Exploring the Portfolio Life | When You Don’t Know What You Want to Be When You Grow Up

Exploring the Portfolio Life | When You Don’t Know What You Want to Be When You Grow Up

Following my last breakup with a J-O-B, I gave myself a few days to gulp, regroup, and consider what would come next.

After years of making ends meet with adjunct teaching positions and part-time contract work, I had thought I would get on the full-time career track once my children were out of school. When I finally found a way to hop on the corporate freight train (which was not easy in my mid 40s), I realized that my free-wheeling-stay-at-home-contract work-Mom days may have ruined me for working a traditional 9-5 job.

Though I’d read just about every popular book on the subject of finding the perfect career or small business, I still hadn’t found what I was looking for. So when Jeff Goin’s book, The Art of Workkept popping up in newsfeeds and e-newsletters, I said, “What can it hurt?” (But inside I thought, “I doubt it will help.”)

While the book didn’t cover a lot of new ground for a self-help junkie like me, it gave me a name for an idea I’d been chewing on during the eight months I spent at a forty-hour-a-week job. Not long after I began work, I began chafing at the single-taskedness (I know that’s not a word.) of that position. I began to wonder how could anyone do the same thing for thirty years. On darker days, I wondered what was wrong with me, and why I could not be content with my perfectly good job with a respected company. I liked my co-workers and the steady income but realized I longed for the flexible schedule and daily variety that I’d found in being a mother, a teacher, and a whole host of other volunteer roles. So when I arrived at the chapter that described a portfolio life, I had an a-ha moment. I knew I’d already found how I wanted to work when I grew up

The original concept of a portfolio worker is credited to Charles Handy who wrote about it in his book The Age of Unreason. Goins takes Handy’s idea of a portfolio worker, who earns a living through a variety of income sources and endeavors, and applies it more broadly to a person’s life–a portfolio life.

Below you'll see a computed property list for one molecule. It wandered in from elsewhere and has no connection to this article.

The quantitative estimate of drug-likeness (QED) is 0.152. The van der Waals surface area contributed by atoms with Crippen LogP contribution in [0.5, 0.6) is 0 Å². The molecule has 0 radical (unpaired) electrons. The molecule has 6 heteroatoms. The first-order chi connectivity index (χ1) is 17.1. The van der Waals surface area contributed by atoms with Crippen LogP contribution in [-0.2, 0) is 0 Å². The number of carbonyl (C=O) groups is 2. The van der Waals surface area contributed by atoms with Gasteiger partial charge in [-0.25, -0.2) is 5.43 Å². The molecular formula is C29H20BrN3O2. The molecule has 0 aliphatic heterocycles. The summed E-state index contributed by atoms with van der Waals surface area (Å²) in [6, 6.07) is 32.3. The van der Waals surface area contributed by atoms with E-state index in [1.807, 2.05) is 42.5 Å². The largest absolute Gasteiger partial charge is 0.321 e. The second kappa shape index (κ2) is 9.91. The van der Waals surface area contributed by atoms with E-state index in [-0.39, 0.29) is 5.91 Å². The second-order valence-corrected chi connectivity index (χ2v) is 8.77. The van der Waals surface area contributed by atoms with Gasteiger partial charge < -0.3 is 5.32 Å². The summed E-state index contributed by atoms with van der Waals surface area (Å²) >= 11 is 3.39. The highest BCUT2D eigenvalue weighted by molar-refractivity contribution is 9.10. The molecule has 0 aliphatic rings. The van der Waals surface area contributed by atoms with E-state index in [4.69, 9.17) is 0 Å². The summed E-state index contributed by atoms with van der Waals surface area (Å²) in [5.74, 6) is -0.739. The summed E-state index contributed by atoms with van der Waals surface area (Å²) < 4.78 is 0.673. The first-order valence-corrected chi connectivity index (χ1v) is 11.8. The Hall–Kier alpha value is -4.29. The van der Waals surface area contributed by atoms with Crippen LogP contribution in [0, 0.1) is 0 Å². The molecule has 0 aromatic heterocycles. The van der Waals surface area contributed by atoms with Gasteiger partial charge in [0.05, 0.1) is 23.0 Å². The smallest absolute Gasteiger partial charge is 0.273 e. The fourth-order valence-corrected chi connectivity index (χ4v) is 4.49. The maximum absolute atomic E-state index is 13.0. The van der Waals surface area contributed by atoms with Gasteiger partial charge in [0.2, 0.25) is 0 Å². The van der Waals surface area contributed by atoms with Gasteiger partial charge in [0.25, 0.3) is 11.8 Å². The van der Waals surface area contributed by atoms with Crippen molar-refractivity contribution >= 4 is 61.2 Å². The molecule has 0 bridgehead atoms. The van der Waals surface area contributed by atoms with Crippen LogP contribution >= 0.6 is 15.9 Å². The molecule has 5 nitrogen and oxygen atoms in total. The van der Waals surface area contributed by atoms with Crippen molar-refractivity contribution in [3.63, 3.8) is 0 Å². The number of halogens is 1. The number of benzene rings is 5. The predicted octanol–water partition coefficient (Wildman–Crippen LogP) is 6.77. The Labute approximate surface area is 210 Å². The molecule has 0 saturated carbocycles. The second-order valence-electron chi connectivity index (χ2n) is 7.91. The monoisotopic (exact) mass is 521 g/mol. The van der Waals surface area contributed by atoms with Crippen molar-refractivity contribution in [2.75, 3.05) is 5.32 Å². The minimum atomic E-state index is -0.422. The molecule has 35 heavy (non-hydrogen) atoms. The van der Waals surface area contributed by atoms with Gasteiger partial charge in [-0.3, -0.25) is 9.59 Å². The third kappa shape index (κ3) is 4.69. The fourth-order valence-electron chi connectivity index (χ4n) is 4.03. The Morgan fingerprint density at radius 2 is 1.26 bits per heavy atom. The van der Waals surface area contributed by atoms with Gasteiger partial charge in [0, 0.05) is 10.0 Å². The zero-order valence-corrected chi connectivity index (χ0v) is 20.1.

To a certain extent, this is how I have lived my adult life, but I didn’t consider it a legitimate way to live or work. I saw it as a temporary phase I was going through so I could help my husband make ends meet while raising our children rather than an intentional perspective on work and life. Sometimes I feel I’m living in an extended adolescence career-wise because I’ve not established myself in a profession. Every now and again I still catch myself quipping “I don’t know what I want to be when I grow up.”

As I worked through the fallout of my last big job breakup, I began to realize that what seemed to be haphazard, fruitless years of jobs, education, and volunteer work, may actually be seeds that could blossom into a satisfying and eclectic portfolio life.

I wrote the draft of this post five months ago thinking I would start a new blog about my explorations of a portfolio life, but I haven’t had time. Recent events brought this post to mind when I needed to hear it again, and I realized it was time to dust these ideas off and share them on my current blog as a series.

So if you’d like to explore the portfolio life with me, stay tuned for more posts in this series: Exploring the Portfolio Life.

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